As I promised myself, last week I got a copy of Philippa Gregory’s The White Queen. I did worse than that, actually: I bought a copy. About halfway through, however, I began to realize that I had done my bank account a great disservice.
I didn’t finish the book, so I won’t review it per se, save to say that Gregory tells the reader that Melusine was the ancestor of Elizabeth Woodville. Then she tells the reader again that Melusine was the ancestor of Elizabeth Woodville. Then, in case the reader is not absolutely certain of this, she has the characters talk to each other about Melusine being the ancestor of Elizabeth Woodville. There are some good bits of dialogue in the book (Anthony in particular has some nice lines), but I got very tired of wading through rivers of Melusine to get to them.
But what stands out about this novel for me, unfortunately, is its inaccuracies. Now, I make mistakes in my historical fiction. Every author is bound to. But is it really excusable for an author who’s been writing about the Tudors for years to have Elizabeth Woodville go to Nonsuch Palace, built by Henry VIII? (You know, the guy who had Mary Boleyn as a sister-in-law.) And the errors just kept on coming. In addition to visiting the then-nonexistent Nonsuch Palace, Elizabeth goes to what she describes as one of her favorite country houses, the manor of Wimbledon, which was actually the property of the Archbishop of Canterbury until Thomas Cranmer gave it to Henry VIII in an exchange. At least Gregory didn’t have Elizabeth playing at the royal tennis courts there.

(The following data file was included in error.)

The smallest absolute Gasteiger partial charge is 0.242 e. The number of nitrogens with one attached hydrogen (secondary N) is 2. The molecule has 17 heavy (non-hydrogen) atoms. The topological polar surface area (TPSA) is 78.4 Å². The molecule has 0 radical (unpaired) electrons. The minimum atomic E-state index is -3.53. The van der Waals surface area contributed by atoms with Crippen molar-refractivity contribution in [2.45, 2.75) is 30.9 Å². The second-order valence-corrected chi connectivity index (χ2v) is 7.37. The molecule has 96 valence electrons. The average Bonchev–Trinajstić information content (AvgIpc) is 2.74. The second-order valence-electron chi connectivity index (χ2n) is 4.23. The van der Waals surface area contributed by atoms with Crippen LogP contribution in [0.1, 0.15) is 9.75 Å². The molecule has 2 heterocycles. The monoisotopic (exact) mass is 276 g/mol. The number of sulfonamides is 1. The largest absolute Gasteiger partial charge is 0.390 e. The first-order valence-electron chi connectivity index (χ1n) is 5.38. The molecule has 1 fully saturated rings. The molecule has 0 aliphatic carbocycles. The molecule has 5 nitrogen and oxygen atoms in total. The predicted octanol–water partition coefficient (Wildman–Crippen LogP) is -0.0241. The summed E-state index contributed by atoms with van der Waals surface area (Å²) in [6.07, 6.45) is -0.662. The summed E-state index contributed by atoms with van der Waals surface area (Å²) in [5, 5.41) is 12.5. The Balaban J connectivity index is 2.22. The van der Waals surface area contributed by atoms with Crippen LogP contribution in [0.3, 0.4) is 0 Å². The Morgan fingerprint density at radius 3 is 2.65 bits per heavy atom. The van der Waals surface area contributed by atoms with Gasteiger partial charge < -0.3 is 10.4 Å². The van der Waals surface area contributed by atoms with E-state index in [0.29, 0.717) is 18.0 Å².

OK, maybe complaining about Wimbledon is a little on the picky side. But Whitehall Palace, where Elizabeth also goes? It was known as York Place in the 15th century, and was a residence of the Archbishop of York until it fell into Henry VIII’s hands with the downfall of Cardinal Wolsey. It certainly wasn’t a Plantagenet palace.
One mention of Whitehall Palace might have been forgivable. But Elizabeth keeps going back there, again and again. I kept expecting Will Somers to show up and start whistling “Greensleeves.”
Then there’s the unfortunate Countess of Warwick. Following the Battle of Barnet, she went into sanctuary at Beaulieu Abbey, a monastery. Irritatingly, Gregory keeps calling this a nunnery. Monks, nuns, they’re both celibate, so what’s the difference?
I’ve grumbled elsewhere about Gregory’s claim in an interview that Jacquetta Woodville was tried and found guilty of witchcraft (a claim Gregory repeats in her author’s note), when in fact she was acquitted, so I won’t bore on about that again. But why must Gregory present the Woodvilles as being Lancastrians in 1464, when they had made the shift to York following the Battle of Towton? Elizabeth’s father was a member of Edward IV’s council in 1463!
I could grouse at length about Elizabeth and Hastings being strangers to each other when Elizabeth meets Edward IV, when in fact Hastings and Elizabeth had business dealings with each other before that time, but you get the idea.
Now, all of this may sound overly picky. But if a writer’s going to praise herself as a meticulous researcher, as Gregory has done, she needs to actually do meticulous research, and that means getting the little facts right as well as the big ones. Giving Tudor-era residences to Plantagenet queens, confusing monks with nuns, and claiming that people were convicted of serious crimes when they were acquitted of them simply doesn’t cut it.
Quiz time: Who was Elizabeth Woodville descended from?